Gen. Giap Gets a Gap

Gen. Giap Gets a Gap

Gen. Giap Gets a Gap

A summary of what's in the major U.S. newspapers.
July 13 2000 7:50 AM

Gen. Giap Gets a Gap

The Los Angeles Times and New York Times lead with the imminent signing of a sweeping trade agreement between the U.S. and Vietnam that promises to produce real commerce between the two countries for the first time since the Vietnam War. The top non-local story at the Washington Post, also fronted by the LAT, is today's publication in the New England Journal of Medicine of a giant study of more than 89,000 people (all either identical or fraternal twins) suggesting that the vast majority of cancers are caused by environmental and behavioral factors, not genes. USA Today leads with Al Gore's decision, sourced to senior campaign officials, to announce his choice of a running mate immediately after the Republican convention. Gore's objective: to neutralize the traditional "bounce" a candidate gets coming away with his party's nomination. The top story in the Wall Street Journal worldwide news box is Israel's decision to call off its planned sale of an advanced airborne early warning radar system to China, a story also fronted by the two Times. The papers view the decision as helping Israel attract something quite useful in the post-Camp David world: additional aid and support from the White House and Congress.

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The two Times don't have much in the way of details on the U.S.-Vietnam trade pact, but both observe that it could become official within the next few days. Both stories note that after several years of fitful negotiations, what seems to have jump-started Vietnam is its acute awareness of the benefits to be reaped by its regional competitor China if it gains the trade access to the U.S. that comes with permanent normal trade status and membership in the WTO.

The Post and LAT say that in the NEJM cancer study, environmental factors caused about twice as many cancers as did genetic ones. Key environmental factors included cigarettes, poor diet, lack of exercise, radiation, and pollution. Prostate cancer had the strongest genetic component, followed by colorectal cancer and then breast cancer. The upshot of this study, the two papers point out, is to strike a blow against fatalism and one for lifestyle changes. The WP headlines the story, "CANCER STUDY DEEMPHASIZES GENES' ROLE" while the LAT tags it, "STUDY TIES MOST CANCER TO LIFESTYLE, NOT GENETICS." But the NYT (online at least) goes with the true-but-hardly-the-whole-truth, "GENES MAY CAUSE 25% OF 3 MAJOR CANCERS."

The WP fronts word that surgeons in Taiwan and the U.S. have restored vision to people with previously untreatable eye damage (not helped even by cornea transplants) using stem cells taken from the patient or a close relative and then grown on a piece of womb membrane in a laboratory before being applied to the cornea.

USAT bottom-fronts another bit of medical news stuffed elsewhere. It seems that, based on a study of nearly 1,000 women, using the spermicide Nonoxynol-9 to protect a woman against HIV has a slight drawback: It triples her risk of getting HIV.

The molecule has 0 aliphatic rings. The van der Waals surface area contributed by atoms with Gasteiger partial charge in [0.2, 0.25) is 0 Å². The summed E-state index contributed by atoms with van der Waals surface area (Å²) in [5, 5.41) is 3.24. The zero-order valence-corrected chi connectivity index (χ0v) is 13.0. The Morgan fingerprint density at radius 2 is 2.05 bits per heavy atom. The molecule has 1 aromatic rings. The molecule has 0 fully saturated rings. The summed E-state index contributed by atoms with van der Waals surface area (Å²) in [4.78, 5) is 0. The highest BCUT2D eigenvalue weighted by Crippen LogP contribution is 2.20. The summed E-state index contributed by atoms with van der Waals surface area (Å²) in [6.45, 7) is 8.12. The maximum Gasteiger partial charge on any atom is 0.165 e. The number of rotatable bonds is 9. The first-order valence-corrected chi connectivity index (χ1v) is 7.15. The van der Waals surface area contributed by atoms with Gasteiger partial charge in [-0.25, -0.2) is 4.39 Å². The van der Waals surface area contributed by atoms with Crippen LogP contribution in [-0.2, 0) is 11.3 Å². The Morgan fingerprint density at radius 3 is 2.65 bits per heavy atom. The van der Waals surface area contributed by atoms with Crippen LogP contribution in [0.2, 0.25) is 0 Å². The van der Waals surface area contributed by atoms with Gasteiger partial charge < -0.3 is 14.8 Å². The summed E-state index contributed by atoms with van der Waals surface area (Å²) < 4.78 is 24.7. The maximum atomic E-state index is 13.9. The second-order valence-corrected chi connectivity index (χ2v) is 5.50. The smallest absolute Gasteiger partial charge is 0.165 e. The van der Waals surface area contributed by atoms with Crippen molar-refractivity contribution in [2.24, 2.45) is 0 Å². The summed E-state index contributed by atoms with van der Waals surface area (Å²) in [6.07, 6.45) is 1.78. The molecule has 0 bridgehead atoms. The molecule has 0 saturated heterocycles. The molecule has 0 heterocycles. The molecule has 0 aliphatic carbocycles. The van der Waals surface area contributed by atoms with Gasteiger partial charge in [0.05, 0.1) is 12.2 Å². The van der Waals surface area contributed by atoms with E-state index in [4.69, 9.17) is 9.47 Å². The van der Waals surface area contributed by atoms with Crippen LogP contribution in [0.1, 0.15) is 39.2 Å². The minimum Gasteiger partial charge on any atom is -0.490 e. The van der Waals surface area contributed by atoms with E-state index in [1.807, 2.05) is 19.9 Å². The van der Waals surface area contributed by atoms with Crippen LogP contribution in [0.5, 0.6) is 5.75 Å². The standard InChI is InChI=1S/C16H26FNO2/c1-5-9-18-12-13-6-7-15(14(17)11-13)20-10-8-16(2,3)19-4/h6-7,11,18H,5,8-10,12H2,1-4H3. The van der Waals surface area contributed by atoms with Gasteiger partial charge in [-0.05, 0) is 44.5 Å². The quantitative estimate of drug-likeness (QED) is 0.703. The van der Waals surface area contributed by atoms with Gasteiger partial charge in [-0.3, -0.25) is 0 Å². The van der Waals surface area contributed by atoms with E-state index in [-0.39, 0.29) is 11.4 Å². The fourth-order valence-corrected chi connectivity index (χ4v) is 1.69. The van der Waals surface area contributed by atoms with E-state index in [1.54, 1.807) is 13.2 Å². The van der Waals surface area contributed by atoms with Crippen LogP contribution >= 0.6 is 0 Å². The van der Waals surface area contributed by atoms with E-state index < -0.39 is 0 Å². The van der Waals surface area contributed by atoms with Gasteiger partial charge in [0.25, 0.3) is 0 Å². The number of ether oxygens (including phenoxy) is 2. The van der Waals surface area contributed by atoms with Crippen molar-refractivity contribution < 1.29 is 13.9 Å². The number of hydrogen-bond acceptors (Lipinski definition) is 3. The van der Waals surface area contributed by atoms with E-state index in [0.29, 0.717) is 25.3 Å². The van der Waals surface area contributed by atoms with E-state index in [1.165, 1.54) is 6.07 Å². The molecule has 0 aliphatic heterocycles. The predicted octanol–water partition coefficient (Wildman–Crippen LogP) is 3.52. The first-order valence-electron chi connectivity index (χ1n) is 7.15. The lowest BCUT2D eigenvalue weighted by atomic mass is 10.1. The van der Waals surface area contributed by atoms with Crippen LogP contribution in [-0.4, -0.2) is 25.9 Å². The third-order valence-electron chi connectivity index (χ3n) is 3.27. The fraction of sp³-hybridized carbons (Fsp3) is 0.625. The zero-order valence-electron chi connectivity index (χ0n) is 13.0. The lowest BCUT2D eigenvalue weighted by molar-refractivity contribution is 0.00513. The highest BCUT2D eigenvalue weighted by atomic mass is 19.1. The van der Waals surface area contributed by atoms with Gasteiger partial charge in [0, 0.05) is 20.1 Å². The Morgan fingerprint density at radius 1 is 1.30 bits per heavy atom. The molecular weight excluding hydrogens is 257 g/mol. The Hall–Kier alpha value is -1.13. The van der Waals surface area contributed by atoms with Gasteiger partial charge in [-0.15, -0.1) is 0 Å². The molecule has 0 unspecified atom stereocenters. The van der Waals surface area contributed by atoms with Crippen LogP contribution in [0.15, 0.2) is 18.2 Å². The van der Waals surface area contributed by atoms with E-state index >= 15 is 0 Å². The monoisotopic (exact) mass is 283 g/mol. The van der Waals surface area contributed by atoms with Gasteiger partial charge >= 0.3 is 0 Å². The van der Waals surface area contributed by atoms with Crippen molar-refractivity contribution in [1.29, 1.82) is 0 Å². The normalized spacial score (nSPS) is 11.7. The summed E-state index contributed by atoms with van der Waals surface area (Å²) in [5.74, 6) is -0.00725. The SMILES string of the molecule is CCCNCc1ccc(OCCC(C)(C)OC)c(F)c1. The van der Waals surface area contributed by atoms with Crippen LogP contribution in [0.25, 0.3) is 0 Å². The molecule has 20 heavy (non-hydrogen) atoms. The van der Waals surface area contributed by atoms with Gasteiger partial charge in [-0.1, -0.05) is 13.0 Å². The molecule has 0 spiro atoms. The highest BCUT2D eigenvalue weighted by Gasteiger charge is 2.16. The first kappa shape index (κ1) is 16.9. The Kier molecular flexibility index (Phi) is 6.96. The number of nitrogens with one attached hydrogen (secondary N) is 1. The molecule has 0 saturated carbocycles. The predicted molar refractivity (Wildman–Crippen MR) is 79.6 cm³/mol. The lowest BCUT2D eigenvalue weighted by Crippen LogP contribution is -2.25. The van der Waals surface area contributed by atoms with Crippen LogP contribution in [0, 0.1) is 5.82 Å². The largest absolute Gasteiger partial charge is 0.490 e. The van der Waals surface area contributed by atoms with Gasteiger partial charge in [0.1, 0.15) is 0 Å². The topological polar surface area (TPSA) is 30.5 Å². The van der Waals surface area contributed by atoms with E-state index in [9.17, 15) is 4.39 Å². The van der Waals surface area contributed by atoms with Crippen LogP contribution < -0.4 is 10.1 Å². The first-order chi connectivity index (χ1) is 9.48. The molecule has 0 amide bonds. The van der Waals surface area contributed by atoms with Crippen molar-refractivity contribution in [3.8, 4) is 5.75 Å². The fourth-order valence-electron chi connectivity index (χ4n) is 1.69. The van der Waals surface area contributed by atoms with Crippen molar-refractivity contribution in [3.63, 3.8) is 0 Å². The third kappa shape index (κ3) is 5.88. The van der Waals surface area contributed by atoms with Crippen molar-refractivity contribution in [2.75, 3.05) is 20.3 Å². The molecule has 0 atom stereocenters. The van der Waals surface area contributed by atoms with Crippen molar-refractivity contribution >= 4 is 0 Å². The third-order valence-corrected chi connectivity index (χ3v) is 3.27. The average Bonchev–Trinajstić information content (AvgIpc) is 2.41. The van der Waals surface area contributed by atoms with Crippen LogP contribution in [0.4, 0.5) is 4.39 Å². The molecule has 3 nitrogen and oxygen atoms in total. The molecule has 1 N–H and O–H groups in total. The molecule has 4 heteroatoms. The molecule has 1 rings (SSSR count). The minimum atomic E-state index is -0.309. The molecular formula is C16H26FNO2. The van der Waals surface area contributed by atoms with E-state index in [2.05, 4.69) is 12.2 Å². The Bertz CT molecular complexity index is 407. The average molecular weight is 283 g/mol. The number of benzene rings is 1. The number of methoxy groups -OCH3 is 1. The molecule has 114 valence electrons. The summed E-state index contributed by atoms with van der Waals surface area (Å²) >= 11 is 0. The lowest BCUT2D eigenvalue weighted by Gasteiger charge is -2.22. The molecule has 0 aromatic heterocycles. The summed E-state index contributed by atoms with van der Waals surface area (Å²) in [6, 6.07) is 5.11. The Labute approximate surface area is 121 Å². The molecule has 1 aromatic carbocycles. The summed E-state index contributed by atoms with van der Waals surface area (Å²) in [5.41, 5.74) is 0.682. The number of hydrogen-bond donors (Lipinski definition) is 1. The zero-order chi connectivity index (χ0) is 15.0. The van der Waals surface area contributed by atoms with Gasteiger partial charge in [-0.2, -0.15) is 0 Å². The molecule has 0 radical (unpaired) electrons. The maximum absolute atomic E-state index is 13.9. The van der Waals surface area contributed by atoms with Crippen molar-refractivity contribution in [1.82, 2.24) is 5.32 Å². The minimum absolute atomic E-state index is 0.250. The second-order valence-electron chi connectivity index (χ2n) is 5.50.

USAT reefers, with a picture, what might become the next police brutality controversy: In Philadelphia, local TV news video shows police beating and kicking a man on the ground for about 30 seconds. The man had stolen a police car and an officer's gun and shot at cops numerous times before the video was made. The NYT runs a wire story about the incident inside.

The NYT brings national attention to a local Washington, D.C., story that deserves lots of coverage. It seems that a D.C. TV reporter recently unearthed Treasury Department pay slips from 1792 to 1800 showing that 400 of the 600 workers who helped build the White House and the Capitol were slaves, whose wages were "appropriated" (how about "stolen"?) by their owners. A NYT op-ed by social historian Eric Foner further drives the point home by observing that "slaves built New York" and that "on the eve of the Civil War, the economic value of slaves in the United States was $3 billion in 1860 currency, more than the combined value of all the factories, railroads and banks in the country." It's time, says Foner, to fully acknowledge the widespread role slaves played in building the U.S.

WSJ columnist Al Hunt salutes a much undernoticed social and economic development: the rise of social entrepreneurs--folks with the social ideals of '60s liberals but the business skills of the dot-commers--in fact even better ones, because unlike Internet startups, some of these folks have been around for awhile. Teach for America, for instance, observes Hunt, which has put more than 5,000 teachers in the schools of 13 cities over the past 11 years. Or City Year, an urban Peace Corps that since 1988 has grown from a single pilot service team in Boston to a $25 million annual venture with programs in numerous big cities. Hunt observes that the way in which social entrepreneurs cut across traditional political lines should have attracted more attention from politicians than they have. One reason he cites for this failure: a lack of attention from the business press, such as the WSJ.

Apparently, who you are depends on where you write. Appended to a (pretty funny) piece on the NYT op-ed page by Andy Borowitz is the credit line identifying him as the author of The Trillionaire Next Door. But Borowitz's most recent piece in the LAT, which ran just last month, thumbnails him as "the creator of the TV show The Fresh Prince of Bel-Air."